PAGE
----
Advanced Diagnostics in Modern Eye Exams
An eye exam is more than just reading letters from a chart; it is a comprehensive medical exam that evaluates the health of the eye and related structures from the front all the way through to the very back. As such, sometimes advanced diagnostic techniques are required for the Optometrist to fully isolate and identify underlying conditions. The following tests and tools are just some of these techniques our Optometrists might utilize during an exam.
An OCT scan, also known as an Optical Coherence Tomography, is an imaging test that uses light to create a cross-section scan of the retina and the optic nerve, which are both located at the back of the eyes. The average retina is only about a quarter of a millimetre thick (a Canadian dime is just over a millimetre thick for reference!) but has many specialized layers that all play a role in transforming the light that enters the eye into visual signals that allow us to see the world around us.
An OCT scan can show these layers with a high level of detail and plays a very integral role in the diagnosis and treatment of conditions such as glaucoma and macular degeneration. It is a non-invasive test, and nothing physically touches the eye; at most the Optometrist may use dilation drops to widen the pupil and allow more light to reach the back of the eye.
Also known as Photokeratoscopy, Corneal Topography is used to create a topographical image of the surface of the front part of the eye, known as the cornea. The cornea is particularly important as it is responsible for approximately 70% of the eyes’ total focusing power. During the procedure, the patient sits facing a series of symmetrically arranged rings that reflect light off of the patient’s cornea to a camera located at the centre of the machine. The image taken is transformed into a topographical map of the surface of the cornea, showing the relevant high and low points. Corneal Topography is commonly used to determine the shape of the cornea and provide details essential for the accurate fitting of contact lenses, particularly for custom made contact lenses. Corneal Topography is also used to identify corneal deformities, astigmatism, abrasions, and other corneal conditions such as Keratoconus and PMD.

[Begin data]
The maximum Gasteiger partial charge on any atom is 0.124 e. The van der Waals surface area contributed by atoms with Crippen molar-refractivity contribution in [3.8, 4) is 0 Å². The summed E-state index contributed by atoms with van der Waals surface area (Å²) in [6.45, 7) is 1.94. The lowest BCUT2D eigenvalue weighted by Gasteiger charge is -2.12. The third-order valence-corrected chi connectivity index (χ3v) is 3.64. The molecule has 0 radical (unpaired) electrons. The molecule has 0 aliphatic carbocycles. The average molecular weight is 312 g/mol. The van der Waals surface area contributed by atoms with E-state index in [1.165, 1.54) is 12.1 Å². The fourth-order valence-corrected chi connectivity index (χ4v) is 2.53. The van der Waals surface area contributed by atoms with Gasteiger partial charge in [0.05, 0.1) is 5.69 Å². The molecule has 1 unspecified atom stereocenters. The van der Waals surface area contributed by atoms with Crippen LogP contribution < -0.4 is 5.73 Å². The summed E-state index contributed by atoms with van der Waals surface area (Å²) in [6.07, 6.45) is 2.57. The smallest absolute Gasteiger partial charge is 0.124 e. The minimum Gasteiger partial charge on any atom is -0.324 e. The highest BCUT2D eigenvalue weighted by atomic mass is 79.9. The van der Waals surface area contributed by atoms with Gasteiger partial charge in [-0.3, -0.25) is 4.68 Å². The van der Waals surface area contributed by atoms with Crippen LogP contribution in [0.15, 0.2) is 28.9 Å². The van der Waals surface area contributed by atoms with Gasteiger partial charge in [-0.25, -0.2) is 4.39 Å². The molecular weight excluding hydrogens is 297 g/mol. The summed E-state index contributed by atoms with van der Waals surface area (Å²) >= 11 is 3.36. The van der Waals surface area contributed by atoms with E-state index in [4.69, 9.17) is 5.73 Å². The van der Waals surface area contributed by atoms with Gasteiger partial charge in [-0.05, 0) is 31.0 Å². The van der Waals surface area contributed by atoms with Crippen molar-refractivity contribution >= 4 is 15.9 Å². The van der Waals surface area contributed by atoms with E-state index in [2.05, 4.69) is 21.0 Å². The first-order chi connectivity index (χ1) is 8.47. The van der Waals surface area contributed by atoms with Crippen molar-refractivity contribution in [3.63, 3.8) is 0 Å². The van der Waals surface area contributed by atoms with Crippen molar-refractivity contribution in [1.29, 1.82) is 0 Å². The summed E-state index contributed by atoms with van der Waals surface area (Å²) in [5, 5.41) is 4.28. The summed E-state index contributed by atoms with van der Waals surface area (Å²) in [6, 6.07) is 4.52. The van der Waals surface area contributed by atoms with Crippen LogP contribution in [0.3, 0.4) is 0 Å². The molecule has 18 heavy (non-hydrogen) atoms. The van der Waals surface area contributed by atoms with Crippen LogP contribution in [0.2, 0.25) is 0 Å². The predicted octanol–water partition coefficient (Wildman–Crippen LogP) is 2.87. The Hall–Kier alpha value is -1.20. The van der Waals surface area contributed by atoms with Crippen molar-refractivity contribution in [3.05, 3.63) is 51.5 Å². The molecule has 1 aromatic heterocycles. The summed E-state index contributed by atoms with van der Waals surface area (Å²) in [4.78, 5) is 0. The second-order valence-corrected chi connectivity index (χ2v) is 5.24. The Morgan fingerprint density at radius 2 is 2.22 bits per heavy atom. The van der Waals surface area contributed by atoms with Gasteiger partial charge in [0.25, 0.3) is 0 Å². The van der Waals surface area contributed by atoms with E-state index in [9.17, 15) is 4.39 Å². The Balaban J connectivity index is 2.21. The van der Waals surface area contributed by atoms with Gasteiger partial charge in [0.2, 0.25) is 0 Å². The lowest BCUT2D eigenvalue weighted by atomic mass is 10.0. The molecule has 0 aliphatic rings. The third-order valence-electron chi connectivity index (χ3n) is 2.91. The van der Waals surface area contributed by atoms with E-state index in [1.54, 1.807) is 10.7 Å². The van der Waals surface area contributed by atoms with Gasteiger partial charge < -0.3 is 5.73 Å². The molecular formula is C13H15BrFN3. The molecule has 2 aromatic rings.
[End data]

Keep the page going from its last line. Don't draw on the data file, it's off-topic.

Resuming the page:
A part of the eye responsible for maintaining a healthy tear layer is called the Meibomian Gland, located along the upper and lower lids along the lid margins of each eye. The glands produce a clear secretion that adds an extra layer to the tear film that helps to prevent evaporation. In cases where the glands do not produce enough of this lipid secretion, sometimes referred to as Meibomian Gland Dysfunction, the tears become susceptible to early evaporation, which can eventually lead to ocular surface conditions, one of the most common being Dry Eye Syndrome. A Meibography is a screening technique that illuminates the glands in a detailed manner in the optometrist’s slit lamp while the patient’s lid is everted. This way the doctor can directly examine the glands for signs of defective production. It takes a few minutes at most to perform, and the patient experiences minimal to no discomfort during the procedure.
Tear Osmolarity Testing using iPen
Dry Eye sounds like a simple condition on paper, but in actuality it can be tricky to pin down. Patients might not share the same symptoms or clinical signs, sometimes their description of symptoms does not match the clinical signs. Tests such as the Schirmer Tear Test or the Tear Break-Up Test have their place, but Optometrists find the objective method of testing tear osmolarity, the actual concentration of dissolved salts in the tears, much more effective in diagnosing Dry Eye.
The I-Pen is a new portable single-use diagnostic device specifically designed to test tear osmolarity levels in seconds. It requires only two seconds of contact with the eyelid tissues to return a clear osmolarity level with no additional calculations required. The test was created to screen suspected Dry Eye Syndrome patients as well as monitor current Dry Eye patients throughout the course of their therapies.